In response to follow-up questioning by senators, Roberts declined to identify any differences between himself and Justice Thomas on this important subject. Since Roberts would not say to what “extent” the Constitution protects personal privacy, beyond contraceptive use by married couples, he gave no reason to believe that he will act any differently than Scalia and Thomas when it comes to reproductive choice, sexual privacy for gay and lesbian people and non-married couples, and families’ difficult decision-making around end-of-life medical issues.
The strongest evidence that there is no meaningful difference between Roberts and justices like Thomas and Scalia may come directly from conservative legal advocates themselves. Wendy Long, a former Thomas clerk and counsel to the Judicial Confirmation Network, has agreed that “while Roberts might use a different approach, he’ll likely end up in the same place on cases as Scalia and Thomas.”
Long, joined by the Federalist Society’s Leonard Leo and Jay Sekulow of Pat Robertson’ American Center for Law and Justice, have recently called Roberts “a promise kept
” by a President who promised to appoint justices like Scalia and Thomas.
That promise threatens the rights of all Americans.
See A. Liptak, “Chief Justice Nominee Speaks Volumes, While Saying Little,” New York Times (sept. 16, 2005).
See College Savings Bank v. Florida Prepaid Postsecondary Education Expense Board, 527 U.S. 666, 688 (1999). Accord, e.g., Board of Trustees of the University of Alabama v. Garrett, 531 U.S. 356, 363 (2001)(explaining that although “by its terms the [Eleventh] Amendment applies only to suits against a State by citizens of another State, our cases have extended the Amendment’s applicability to suits by citizens against their own States.”)
See R. Barnett, “The Ninth Circuit’s Revenge,” National Review Online (June 9, 2005)(discussing decision in Gonzales v. Reich).
See C. Lane, “A Conservative, Yes, but Not a Scalia,” Washington Post (Sept. 15, 2005).
See, e.g., General Dynamics Land Systems, Inc. v. Cline, 540 U.S. 581, 606 (2004) (Thomas, J., dissenting)(contending that the “only relevant piece of legislative history” supported his reading of the text of the statute in question); J.E.M. Ag Supply, Inc. v. Pioneer Hi-Bred International Inc., 534 U.S. 124, 136, n.7 (2001) (discussion in majority opinion by Justice Thomas, joined by Justice Scalia, of Senate report along with statute’s text).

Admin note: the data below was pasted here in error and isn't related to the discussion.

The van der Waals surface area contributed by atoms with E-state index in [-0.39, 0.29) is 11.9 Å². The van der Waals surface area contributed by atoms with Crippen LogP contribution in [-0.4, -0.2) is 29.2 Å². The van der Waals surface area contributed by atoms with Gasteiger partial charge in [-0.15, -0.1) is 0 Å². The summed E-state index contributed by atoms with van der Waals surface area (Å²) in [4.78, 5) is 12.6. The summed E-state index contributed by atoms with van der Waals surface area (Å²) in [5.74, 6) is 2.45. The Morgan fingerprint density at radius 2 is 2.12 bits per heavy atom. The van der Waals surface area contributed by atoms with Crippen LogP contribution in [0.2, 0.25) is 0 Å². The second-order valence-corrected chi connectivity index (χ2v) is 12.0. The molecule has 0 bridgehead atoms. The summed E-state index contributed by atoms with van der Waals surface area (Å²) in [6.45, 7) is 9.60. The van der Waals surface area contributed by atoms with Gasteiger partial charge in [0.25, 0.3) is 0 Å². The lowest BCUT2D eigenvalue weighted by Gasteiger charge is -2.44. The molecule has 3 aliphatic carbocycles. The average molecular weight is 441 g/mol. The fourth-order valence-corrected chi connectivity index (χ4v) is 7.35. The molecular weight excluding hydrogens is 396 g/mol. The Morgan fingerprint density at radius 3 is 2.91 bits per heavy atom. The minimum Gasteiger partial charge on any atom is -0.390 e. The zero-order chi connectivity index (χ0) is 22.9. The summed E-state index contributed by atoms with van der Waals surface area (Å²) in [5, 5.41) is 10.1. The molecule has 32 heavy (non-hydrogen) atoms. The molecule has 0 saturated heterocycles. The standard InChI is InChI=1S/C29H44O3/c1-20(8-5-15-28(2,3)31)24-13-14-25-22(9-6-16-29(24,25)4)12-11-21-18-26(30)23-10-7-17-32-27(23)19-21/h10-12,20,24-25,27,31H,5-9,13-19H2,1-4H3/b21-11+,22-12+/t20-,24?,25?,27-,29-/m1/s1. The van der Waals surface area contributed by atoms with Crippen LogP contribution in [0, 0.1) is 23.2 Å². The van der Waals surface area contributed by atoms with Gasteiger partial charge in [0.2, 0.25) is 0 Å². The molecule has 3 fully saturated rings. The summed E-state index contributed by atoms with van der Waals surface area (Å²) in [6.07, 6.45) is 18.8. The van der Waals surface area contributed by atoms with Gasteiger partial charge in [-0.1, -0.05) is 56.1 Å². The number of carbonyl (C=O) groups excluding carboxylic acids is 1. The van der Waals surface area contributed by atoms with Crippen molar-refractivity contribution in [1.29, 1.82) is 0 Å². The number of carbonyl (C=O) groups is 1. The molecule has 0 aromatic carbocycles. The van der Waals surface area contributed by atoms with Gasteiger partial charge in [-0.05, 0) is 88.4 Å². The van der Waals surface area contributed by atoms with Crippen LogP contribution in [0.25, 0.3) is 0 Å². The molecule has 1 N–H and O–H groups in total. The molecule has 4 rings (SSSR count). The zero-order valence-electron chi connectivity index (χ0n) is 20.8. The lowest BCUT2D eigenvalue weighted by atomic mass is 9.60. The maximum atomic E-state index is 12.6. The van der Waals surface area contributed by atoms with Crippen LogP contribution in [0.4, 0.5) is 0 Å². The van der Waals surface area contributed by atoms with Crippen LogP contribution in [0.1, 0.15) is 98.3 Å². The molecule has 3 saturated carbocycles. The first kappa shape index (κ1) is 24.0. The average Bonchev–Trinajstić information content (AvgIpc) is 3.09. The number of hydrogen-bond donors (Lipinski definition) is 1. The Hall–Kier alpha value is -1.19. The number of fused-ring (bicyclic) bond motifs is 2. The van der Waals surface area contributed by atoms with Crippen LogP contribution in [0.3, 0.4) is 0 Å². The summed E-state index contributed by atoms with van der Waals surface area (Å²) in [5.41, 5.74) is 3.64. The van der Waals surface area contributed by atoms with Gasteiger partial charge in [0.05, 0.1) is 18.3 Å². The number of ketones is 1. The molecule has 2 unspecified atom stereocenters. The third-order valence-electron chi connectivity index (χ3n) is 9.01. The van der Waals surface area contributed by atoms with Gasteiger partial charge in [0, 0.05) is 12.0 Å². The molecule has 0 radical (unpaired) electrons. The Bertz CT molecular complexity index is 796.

See People For the American Way, “Roberts’ So-Called Commitment to Privacy
” (Sept. 14, 2005).
See T. Brune, “Right could be caught in the middle by Roberts,” Newsday (sept. 18, 2005).
from Leonard Leo, Wendy Long, and Jay Sekulow to Interested parties re; John Roberts, Judcial Conservative (Sept. 16, 2005).
18 September 2005
historical hallowed grounds for impeachment
the bulldog manifesto
posts this:if a president attempted to accuse other government officials for the deaths arising from a catastrophe in new orleans, that president was subject to impeachment proceedings.
it should be now
....as it was back then
and you think it was a coinkydink they used the word "reconstruction
" in awol's speech last night?
cheers! here's to impeachment proceedings!
(image from rustycans.com
17 September 2005
All in the family
"They keep calling me fish Dad"
Suprise, suprise another Bush family degenerate taken off to jail. "My son's doing fine. It's a private matter. We will support him. We're sad for him. But I'm not going to discuss it on the public square with 30 cameras," Jeb said
of his son John Ellis Bush. The youngest of Brother Jebs kids, John Ellis Bush's charges of public intoxication and resisting arrest aren't hard to believe. With his brother's troubles
arrest, and his cousins
, and his uncle's
rocky past, there has been an unarguable trend in the family. I hope people will think twice before letting these kind of blueblood alcholics in office again. So much for "Family Values
16 September 2005
The Blog Post About John Roberts' Confirmation Hearing:
This is the blog post about John Roberts' confirmation hearing, and because it is the blog post about John Roberts' confirmation hearing, it will be devoid of content, it will not have any links to anything concrete, it will be circular in logic because it is the blog post about John Roberts' confirmation hearing.
This is the blog post about John Roberts' confirmation hearing, and because it is the blog post about John Roberts' confirmation hearing, it will contain no obscenities or arguments, it will have no sexual or violent imagery, it will do everything it can not to offend anyone because it is the blog post about John Roberts' confirmation hearing.